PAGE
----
Without sending my atheist and militantly agnostic readers into a tizzy wondering if I’ve gone full Old Testament, I want to pick up where my last post ended off.
Which was to wonder whether Covid-19 is God engaging in a little biblical smiting.
I imagine I wouldn’t even think to put it in those terms had my father not dragged me to church Every. Single. Sunday. of my childhood. It was the hour of the week that I dreaded most, because a United Church service in those days was (for this kid, anyway) the pinnacle of boredom. Hard pews that forced you to sit up straight. Widows scowling disapprovingly — it was nothing personal; they did that to all the children. A droning minister. And the pervading sense that the biggest sin in the United Church was being in any way comfortable. The Biblical tales of God wiping out almost all life on Earth in a giant flood, destroying Sodom and Gomorrah, smiting the Egyptians, and abandoning his Chosen People repeatedly Because They Were Bad resonated with me because (a) misery loves company, and (b) Sunday felt like punishment.
So, about this God thing…
Faith has lost its middle ground, at least in the public square. These days — publicly, at any rate — one either professes oneself to be a follower of right-wing religious extremism in which God is a man, only certain men can interpret God to the rest of us, women and minorities are second class citizens and no questions are permitted; or one declares oneself a full-patch atheist, rejecting any possibility of there being any higher power than (usually, sadly) a man making his own way through life.
Let me put this question to both groups. Do you really believe God — or your own awesomeness — gave you a brain with which to think and reason and ponder so that you would swallow Absolutism hook, line and sinker?
Both faith extremes are easy-answer religions: accept either as Absolute Truth, and you no longer have to think. Atheism tells me I can do what I want. Religious extremism says I must do what I’m told. In neither case do I have to contemplate the rightness or wrongness of my actions, because either I have total sovereignty or everything’s out of my hands.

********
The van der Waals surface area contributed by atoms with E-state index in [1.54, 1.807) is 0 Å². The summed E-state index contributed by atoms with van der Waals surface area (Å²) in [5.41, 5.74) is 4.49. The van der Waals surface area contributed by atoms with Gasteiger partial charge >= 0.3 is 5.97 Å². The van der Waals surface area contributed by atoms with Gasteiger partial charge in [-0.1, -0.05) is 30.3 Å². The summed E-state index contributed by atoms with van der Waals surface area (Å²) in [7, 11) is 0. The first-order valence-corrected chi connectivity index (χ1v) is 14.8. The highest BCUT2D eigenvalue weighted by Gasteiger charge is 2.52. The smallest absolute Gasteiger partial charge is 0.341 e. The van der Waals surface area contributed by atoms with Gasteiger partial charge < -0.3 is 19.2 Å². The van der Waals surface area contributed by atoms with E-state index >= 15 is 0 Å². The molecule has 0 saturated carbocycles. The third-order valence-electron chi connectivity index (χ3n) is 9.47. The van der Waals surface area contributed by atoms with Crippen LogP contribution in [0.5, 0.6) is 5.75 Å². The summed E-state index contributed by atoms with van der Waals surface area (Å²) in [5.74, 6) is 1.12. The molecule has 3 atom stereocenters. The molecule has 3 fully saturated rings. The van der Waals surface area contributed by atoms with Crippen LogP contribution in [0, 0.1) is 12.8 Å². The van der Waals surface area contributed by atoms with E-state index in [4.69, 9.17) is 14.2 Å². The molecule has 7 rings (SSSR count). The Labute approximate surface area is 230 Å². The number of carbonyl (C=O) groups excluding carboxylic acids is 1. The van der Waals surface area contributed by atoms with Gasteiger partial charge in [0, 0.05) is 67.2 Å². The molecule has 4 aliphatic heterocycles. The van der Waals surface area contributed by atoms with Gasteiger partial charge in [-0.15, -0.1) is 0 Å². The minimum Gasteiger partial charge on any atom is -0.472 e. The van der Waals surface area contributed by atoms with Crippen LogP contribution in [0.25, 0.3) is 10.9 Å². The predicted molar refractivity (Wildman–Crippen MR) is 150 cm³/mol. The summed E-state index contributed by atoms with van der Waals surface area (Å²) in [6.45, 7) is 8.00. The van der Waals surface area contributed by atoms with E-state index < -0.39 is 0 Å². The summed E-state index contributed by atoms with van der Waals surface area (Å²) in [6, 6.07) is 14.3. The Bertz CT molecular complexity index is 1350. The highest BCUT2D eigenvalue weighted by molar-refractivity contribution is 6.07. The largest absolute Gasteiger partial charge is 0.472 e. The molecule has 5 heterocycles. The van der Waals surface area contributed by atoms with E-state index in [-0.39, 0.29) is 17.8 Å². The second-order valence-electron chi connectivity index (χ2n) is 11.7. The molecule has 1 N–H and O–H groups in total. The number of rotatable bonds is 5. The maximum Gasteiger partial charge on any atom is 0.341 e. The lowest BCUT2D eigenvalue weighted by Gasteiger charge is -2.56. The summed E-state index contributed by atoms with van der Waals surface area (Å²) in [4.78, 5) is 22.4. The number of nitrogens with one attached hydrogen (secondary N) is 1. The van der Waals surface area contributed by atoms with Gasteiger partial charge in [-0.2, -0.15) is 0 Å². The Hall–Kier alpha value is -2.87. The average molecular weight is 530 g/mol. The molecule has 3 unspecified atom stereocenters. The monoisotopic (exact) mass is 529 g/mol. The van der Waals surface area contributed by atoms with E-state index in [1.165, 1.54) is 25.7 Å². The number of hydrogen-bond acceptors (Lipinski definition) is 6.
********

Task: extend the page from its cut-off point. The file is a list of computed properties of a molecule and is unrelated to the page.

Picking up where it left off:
And that’s a problem. Because if you think you’re the ultimate power in the universe, then there is nothing to stop you from acting in your own self-interest to the detriment of others. And if you buy into the cliche that “Christians aren’t perfect, just forgiven”, there is also nothing to stop you from acting in your own self-interest to the detriment of others.
So, about that smiting thing…
I don’t subscribe to the personification of God as the glowering, bearded old white dude sitting on his throne in the clouds, passing judgement on each and all of us. I do subscribe to the notion of a higher power, much, much bigger than us. And also within each and all of us, all life forms, the whole earth, and the universe. I don’t mind what name you give it — whatever the word for God is in your faith; a higher power; the Creator; quantum physics; Mother Nature; or the Force — they’re just different names for the same thing, the thing that binds everything together and keeps it all going. And will keep it all going, whether or not we survive.
Back in the 80s, plenty of evangelical preachers crafted a story of the bearded old white dude in the clouds targeting sinners with a virus. The virus was HIV and the sin was homosexuality. And they were really onto something for awhile there, until it turned out that HIV was almost exclusively infecting heterosexuals in countries outside North America and Europe.
That’s the thing about viruses. They don’t discriminate. But this virus, Covid-19, by sending much of humanity on the planet into lockdown, has given us the time and space to contemplate the consequences of both our actions and our inaction.
So while it may or may not constitute smiting in the Biblical fashion, I think the thing-that-binds-everything-together-and-keeps-it-all-going is sending us a message.
To the Boomers, get over yourselves. You are not immortal, so stop trying to live forever and start learning to live for today. That means letting go. You’ve had your time at the wheel. Move over, take in the scenery from the passenger seat, and let the kids drive. It’s their turn.
To humanity generally: see how quickly nature returns when humans disappear. You are not really the dominant life form on Earth, you just think you are. Just as life on Earth went on after the dinosaurs died out and after the other Great Extinctions, life will go on after this Great Extinction that you’ve been in the midst of causing. Your kind just won’t be part of it.
In a way, I’m reminded of something the angel Clarence said to George Bailey in “It’s a Wonderful Life.” “You’ve been given a great gift, George: a chance to see what the world would be like without you.”
We are being given the chance to not return to normal when the pandemic subsides and the restrictions lift. It’s a chance we must take.
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